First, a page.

Looking in Cycle magazine’s “1980 Buyers Guide,” the Motorized Bicycles section has more than 20 bikes listed. Most of them are a hair under 50cc, making them eligible in many states for young teenagers without driving licenses. The Yamahopper blurb reads, “Despite its low price the ’Hopper is equipped with turn signals, Autolube oil injection, solid state CD ignition, front and rear luggage carriers, and drum brakes at each end.” The magazine does not list the “low price,” but the owner of this 1980 model, who bought it new, remembers paying $600 for two, one for her and one for her husband.
There was a serious energy crisis in the 1970s, with gas prices going way up, and many motorcycle manufacturers thought they could take advantage of this by producing small motorbikes that not only sipped fuel, but also cost very little. Instead of driving that big gas-guzzling V-8 to the market on a sunny day, one of these 135 mpg vehicles would do—presuming one put a big basket on the luggage rack to hold the groceries. This was a no-pedal (noped) machine, with fixed footrests and a kickstarter.
The chassis begins with a skeletal frame, officially labeled as a “steel tube underbone, as simple as they come.” A well-bent tube came down from the steering head and stayed low for step-through efficiency (especially for a lady in a dress), then rose up to support the seat. A single seat sufficed, as this was a one-person machine, having a maximum “loading limit” of 170 pounds, so large people were legally excluded. An unsophisticated telescopic fork comprised the front suspension, with a rake of 25 degrees, trail of almost 3 inches. The steering head had 26 individual ball bearings in each of the two races—do please be careful if ever dismantling the front end. At the back an oil-damped shock absorber went up to the bottom of the seat from the single-sided swingarm, which also housed the drive shaft. Both front and rear suspension had less than 2 inches of travel, indicating that this machine was intended for smooth surfaces like well-paved streets.
Both wheels were 14 inches in size, with small single-leading-shoe drum brakes operated by hand levers, right side for rear, left for front. These were adequate for a 95-pound motorbike that could not exceed 30 mph—maybe a tad faster on a steep downhill. Axle to axle the wheelbase was a brief 41.3 inches, and the turning radius was a minimal 5 feet. Getting this baby pointed in the opposite direction was easy to do.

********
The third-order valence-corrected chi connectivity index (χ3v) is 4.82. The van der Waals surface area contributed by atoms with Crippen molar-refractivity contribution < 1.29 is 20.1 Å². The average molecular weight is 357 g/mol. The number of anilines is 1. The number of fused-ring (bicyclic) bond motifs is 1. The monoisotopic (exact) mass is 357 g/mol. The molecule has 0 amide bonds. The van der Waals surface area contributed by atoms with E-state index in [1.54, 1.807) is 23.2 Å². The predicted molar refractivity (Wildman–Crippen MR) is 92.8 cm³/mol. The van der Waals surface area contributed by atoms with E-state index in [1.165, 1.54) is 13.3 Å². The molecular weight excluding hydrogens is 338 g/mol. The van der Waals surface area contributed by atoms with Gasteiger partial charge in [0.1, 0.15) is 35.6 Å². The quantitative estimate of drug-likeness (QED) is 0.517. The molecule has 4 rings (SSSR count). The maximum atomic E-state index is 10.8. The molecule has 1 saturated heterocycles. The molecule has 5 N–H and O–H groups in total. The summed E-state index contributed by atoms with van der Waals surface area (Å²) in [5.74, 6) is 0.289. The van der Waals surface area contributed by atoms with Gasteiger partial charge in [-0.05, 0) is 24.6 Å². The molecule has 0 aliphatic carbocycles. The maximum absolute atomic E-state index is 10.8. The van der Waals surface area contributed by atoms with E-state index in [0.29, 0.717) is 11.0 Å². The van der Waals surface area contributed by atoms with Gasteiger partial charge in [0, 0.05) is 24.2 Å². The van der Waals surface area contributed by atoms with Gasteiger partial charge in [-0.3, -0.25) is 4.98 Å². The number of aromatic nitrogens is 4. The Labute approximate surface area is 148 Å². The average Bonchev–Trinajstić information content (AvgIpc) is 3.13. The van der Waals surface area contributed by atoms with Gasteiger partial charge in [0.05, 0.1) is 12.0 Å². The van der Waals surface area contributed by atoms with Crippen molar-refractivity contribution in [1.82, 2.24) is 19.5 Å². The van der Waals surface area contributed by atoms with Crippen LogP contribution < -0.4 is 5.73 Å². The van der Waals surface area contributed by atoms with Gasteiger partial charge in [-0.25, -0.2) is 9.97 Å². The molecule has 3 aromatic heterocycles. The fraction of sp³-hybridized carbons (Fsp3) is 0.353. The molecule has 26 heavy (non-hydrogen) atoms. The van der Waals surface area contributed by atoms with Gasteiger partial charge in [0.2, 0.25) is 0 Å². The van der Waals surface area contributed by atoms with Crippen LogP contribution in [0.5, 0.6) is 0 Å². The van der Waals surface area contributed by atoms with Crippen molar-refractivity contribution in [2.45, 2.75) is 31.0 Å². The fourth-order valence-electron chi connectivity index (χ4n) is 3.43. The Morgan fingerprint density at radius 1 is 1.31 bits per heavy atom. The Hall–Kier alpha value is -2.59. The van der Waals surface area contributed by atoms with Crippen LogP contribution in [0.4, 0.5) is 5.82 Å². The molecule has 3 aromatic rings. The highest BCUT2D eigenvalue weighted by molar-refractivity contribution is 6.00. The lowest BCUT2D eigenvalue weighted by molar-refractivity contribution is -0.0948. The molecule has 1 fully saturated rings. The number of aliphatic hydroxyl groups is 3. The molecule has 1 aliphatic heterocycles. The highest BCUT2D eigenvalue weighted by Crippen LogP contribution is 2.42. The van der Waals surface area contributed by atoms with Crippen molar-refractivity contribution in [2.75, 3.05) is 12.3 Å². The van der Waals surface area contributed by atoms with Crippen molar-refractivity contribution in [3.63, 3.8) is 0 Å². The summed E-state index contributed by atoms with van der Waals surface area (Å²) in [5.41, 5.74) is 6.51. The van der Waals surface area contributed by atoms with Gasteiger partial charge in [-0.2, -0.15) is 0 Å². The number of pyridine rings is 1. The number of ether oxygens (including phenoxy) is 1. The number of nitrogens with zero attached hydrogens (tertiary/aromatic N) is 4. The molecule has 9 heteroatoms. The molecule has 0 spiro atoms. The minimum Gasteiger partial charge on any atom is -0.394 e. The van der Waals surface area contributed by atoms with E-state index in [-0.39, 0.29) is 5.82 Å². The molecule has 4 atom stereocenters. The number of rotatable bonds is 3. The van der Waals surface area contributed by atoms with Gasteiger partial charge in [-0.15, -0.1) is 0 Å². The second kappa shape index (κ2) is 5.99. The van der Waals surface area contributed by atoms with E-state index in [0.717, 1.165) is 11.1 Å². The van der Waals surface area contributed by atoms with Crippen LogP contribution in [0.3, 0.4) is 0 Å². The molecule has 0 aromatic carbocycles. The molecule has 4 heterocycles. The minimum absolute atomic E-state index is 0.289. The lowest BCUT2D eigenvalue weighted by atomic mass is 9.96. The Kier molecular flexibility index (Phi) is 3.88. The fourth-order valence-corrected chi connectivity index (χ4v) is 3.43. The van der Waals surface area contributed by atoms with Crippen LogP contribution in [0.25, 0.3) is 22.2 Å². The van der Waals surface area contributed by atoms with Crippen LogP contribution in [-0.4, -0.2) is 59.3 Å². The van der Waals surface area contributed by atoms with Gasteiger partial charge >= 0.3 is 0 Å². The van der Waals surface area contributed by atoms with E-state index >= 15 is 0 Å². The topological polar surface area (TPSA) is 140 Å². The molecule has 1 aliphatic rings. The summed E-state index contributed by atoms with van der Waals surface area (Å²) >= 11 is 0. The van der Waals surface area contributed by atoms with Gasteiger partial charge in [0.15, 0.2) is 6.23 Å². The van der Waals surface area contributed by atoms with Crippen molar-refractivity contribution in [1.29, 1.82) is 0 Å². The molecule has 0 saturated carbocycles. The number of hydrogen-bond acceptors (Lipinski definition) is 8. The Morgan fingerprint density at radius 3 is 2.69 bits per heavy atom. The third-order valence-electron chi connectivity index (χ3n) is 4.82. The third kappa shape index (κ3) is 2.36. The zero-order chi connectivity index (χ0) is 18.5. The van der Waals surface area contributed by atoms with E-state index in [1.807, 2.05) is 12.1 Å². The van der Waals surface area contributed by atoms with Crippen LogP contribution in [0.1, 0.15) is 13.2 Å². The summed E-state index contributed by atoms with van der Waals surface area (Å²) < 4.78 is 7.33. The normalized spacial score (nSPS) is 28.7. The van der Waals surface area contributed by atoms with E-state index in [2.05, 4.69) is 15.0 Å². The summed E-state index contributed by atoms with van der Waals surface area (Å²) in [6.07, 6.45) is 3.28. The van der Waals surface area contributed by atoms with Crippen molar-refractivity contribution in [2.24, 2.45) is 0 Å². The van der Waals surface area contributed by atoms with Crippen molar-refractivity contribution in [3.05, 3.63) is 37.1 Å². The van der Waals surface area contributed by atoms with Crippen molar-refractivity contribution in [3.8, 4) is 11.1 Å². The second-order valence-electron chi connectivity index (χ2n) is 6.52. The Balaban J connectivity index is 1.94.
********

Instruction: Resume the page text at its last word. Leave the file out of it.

The photos show the little powerplant bolted beneath the frame. The 49.9cc single cylinder was almost square, with a bore of 40mm, stroke, 39.2mm. Compression ratio was a modest 6:1. The carburetor used was a Mikuni VM12SC, running fuel through a reed valve, an efficient and inexpensive way of allowing the fuel mixture to enter the crankcase as the piston rises, and then closing off the intake as it descends. Should anyone ask what the valve’s bending limit is on the QT50, it is 0.8mm; potentially useful knowledge when a barroom of Yamahopper owners are making bets. Yamaha’s Autolube system made sure the gas and oil mixture was as close to perfect as possible. The company had been using this remote oil system in racing bikes in the early ’60s, but the first use on a street bike was in 1964, with much acclaim. First, it reduced the smoky exhaust seen on most two-strokes, and second, ended the messy mixing of oil with gas in the U.S. Europe, with lots of two-strokes, had special two-stroke pumps at the gas station, where the rider just dialed in the right amount of oil and the job was all done. The Yamahopper’s oil reservoir held 0.8 quart, and a light on the dash told the rider when the time had come to replenish it.
The footpegs had the rider’s feet on both sides of the cylinder. Narrow fenders gave small protection to the rider, but the presumption was that not many people would ride this on a wet day. Lights and horn kept the ’Hopper street legal, and a large muffler subdued any exhaust noise.
Starting was quite easy, with a small kickstarter on the left side. First, open the petcock on the 0.6-gallon gas tank, good for almost 100 miles. Since the bike was meant for hopping around town, long distances were irrelevant. Then turn the ignition key, up on the small dash, to ON, activating the CDI (Capacitor Discharge Ignition), move the “starter lever” over on the left grip to full choke, and kick. The magneto should fire the spark plug with just one or two pushes. Let it warm for a few seconds, move the lever back to the run position, and take a seat.
Twisting the throttle sent the power back through a wet centrifugal clutch and single gear. This clutch unit had its own oil supply; the four-stroke kind that the manual said should be changed once a year. Slightly messy, but probably few owners did it. A right-angle bevel drive sent the power into the drive shaft, intended to minimize messy maintenance, and another right angle went into the rear wheel.
Off you go! But not very fast. The manual warned the rider that low-speed overtaking could take more than 15 seconds, while a high-speed pass was “not capable.” Also, the “climbing capacity” was only 9.6 degrees, so obviously not very suitable for a place like San Francisco. Los Angeles, fine; Manhattan, fine. Any flat town, fine.
And undoubtedly some brave soul did ride one of these ’Hoppers from coast to coast.